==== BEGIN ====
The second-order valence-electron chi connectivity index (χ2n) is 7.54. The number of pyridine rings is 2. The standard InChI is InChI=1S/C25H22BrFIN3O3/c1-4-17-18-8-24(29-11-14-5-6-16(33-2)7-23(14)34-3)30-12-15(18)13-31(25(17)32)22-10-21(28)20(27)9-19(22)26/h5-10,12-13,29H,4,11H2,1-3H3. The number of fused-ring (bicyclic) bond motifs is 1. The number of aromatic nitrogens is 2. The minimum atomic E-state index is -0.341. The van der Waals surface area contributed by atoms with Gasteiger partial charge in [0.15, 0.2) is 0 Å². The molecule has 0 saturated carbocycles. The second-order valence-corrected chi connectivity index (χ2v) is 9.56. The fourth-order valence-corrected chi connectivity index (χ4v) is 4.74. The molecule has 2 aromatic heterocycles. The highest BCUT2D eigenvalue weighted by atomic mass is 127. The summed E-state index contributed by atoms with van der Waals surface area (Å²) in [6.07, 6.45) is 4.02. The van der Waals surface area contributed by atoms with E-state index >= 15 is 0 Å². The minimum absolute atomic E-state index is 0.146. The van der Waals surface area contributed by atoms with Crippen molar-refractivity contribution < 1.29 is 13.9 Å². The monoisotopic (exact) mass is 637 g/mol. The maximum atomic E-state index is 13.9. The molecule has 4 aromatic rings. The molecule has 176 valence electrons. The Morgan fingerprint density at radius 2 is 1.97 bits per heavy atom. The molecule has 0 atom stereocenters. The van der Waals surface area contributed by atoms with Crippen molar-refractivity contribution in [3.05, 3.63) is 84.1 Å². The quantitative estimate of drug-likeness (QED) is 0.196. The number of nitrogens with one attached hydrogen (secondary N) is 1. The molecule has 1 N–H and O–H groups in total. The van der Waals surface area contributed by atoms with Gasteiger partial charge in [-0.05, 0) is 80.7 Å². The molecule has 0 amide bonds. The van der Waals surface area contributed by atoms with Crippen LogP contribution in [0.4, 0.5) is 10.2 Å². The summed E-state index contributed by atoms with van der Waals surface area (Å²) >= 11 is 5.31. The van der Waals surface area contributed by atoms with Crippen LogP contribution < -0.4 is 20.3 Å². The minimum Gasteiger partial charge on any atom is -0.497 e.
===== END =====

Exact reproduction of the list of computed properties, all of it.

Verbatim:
The second-order valence-electron chi connectivity index (χ2n) is 7.54. The number of pyridine rings is 2. The standard InChI is InChI=1S/C25H22BrFIN3O3/c1-4-17-18-8-24(29-11-14-5-6-16(33-2)7-23(14)34-3)30-12-15(18)13-31(25(17)32)22-10-21(28)20(27)9-19(22)26/h5-10,12-13,29H,4,11H2,1-3H3. The number of fused-ring (bicyclic) bond motifs is 1. The number of aromatic nitrogens is 2. The minimum atomic E-state index is -0.341. The van der Waals surface area contributed by atoms with Gasteiger partial charge in [0.15, 0.2) is 0 Å². The molecule has 0 saturated carbocycles. The second-order valence-corrected chi connectivity index (χ2v) is 9.56. The fourth-order valence-corrected chi connectivity index (χ4v) is 4.74. The molecule has 2 aromatic heterocycles. The highest BCUT2D eigenvalue weighted by atomic mass is 127. The summed E-state index contributed by atoms with van der Waals surface area (Å²) in [6.07, 6.45) is 4.02. The van der Waals surface area contributed by atoms with E-state index >= 15 is 0 Å². The minimum absolute atomic E-state index is 0.146. The van der Waals surface area contributed by atoms with Crippen molar-refractivity contribution < 1.29 is 13.9 Å². The monoisotopic (exact) mass is 637 g/mol. The maximum atomic E-state index is 13.9. The molecule has 4 aromatic rings. The molecule has 176 valence electrons. The Morgan fingerprint density at radius 2 is 1.97 bits per heavy atom. The molecule has 0 atom stereocenters. The van der Waals surface area contributed by atoms with Crippen molar-refractivity contribution in [3.05, 3.63) is 84.1 Å². The quantitative estimate of drug-likeness (QED) is 0.196. The number of nitrogens with one attached hydrogen (secondary N) is 1. The molecule has 1 N–H and O–H groups in total. The van der Waals surface area contributed by atoms with Gasteiger partial charge in [-0.05, 0) is 80.7 Å². The molecule has 0 amide bonds. The van der Waals surface area contributed by atoms with Crippen LogP contribution in [0.4, 0.5) is 10.2 Å². The summed E-state index contributed by atoms with van der Waals surface area (Å²) >= 11 is 5.31. The van der Waals surface area contributed by atoms with Crippen LogP contribution < -0.4 is 20.3 Å². The minimum Gasteiger partial charge on any atom is -0.497 e.